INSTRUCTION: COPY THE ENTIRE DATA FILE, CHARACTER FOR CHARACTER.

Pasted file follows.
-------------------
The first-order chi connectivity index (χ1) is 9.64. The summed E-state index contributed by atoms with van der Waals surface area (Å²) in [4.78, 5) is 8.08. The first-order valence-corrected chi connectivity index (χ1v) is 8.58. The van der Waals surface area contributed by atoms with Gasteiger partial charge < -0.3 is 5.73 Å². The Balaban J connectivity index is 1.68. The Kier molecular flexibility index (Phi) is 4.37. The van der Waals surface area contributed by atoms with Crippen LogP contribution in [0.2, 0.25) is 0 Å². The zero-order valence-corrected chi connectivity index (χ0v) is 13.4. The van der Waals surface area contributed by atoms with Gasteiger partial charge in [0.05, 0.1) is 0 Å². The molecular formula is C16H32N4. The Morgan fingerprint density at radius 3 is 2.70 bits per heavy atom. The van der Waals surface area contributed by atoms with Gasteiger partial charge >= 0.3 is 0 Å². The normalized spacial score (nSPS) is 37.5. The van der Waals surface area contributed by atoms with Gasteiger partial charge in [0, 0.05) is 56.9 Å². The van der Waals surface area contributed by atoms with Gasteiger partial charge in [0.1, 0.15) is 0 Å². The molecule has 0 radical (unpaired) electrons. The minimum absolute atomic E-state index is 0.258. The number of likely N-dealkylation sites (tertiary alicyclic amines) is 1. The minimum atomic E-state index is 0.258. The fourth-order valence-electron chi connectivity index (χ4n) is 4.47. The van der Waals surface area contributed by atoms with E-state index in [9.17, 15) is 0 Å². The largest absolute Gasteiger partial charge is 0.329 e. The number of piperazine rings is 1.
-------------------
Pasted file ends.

The first-order chi connectivity index (χ1) is 9.64. The summed E-state index contributed by atoms with van der Waals surface area (Å²) in [4.78, 5) is 8.08. The first-order valence-corrected chi connectivity index (χ1v) is 8.58. The van der Waals surface area contributed by atoms with Gasteiger partial charge < -0.3 is 5.73 Å². The Balaban J connectivity index is 1.68. The Kier molecular flexibility index (Phi) is 4.37. The van der Waals surface area contributed by atoms with Crippen LogP contribution in [0.2, 0.25) is 0 Å². The zero-order valence-corrected chi connectivity index (χ0v) is 13.4. The van der Waals surface area contributed by atoms with Gasteiger partial charge in [0.05, 0.1) is 0 Å². The molecular formula is C16H32N4. The Morgan fingerprint density at radius 3 is 2.70 bits per heavy atom. The van der Waals surface area contributed by atoms with Gasteiger partial charge >= 0.3 is 0 Å². The normalized spacial score (nSPS) is 37.5. The van der Waals surface area contributed by atoms with Gasteiger partial charge in [0, 0.05) is 56.9 Å². The van der Waals surface area contributed by atoms with Gasteiger partial charge in [0.1, 0.15) is 0 Å². The molecule has 0 radical (unpaired) electrons. The minimum absolute atomic E-state index is 0.258. The number of likely N-dealkylation sites (tertiary alicyclic amines) is 1. The minimum atomic E-state index is 0.258. The fourth-order valence-electron chi connectivity index (χ4n) is 4.47. The van der Waals surface area contributed by atoms with E-state index in [9.17, 15) is 0 Å². The largest absolute Gasteiger partial charge is 0.329 e. The number of piperazine rings is 1.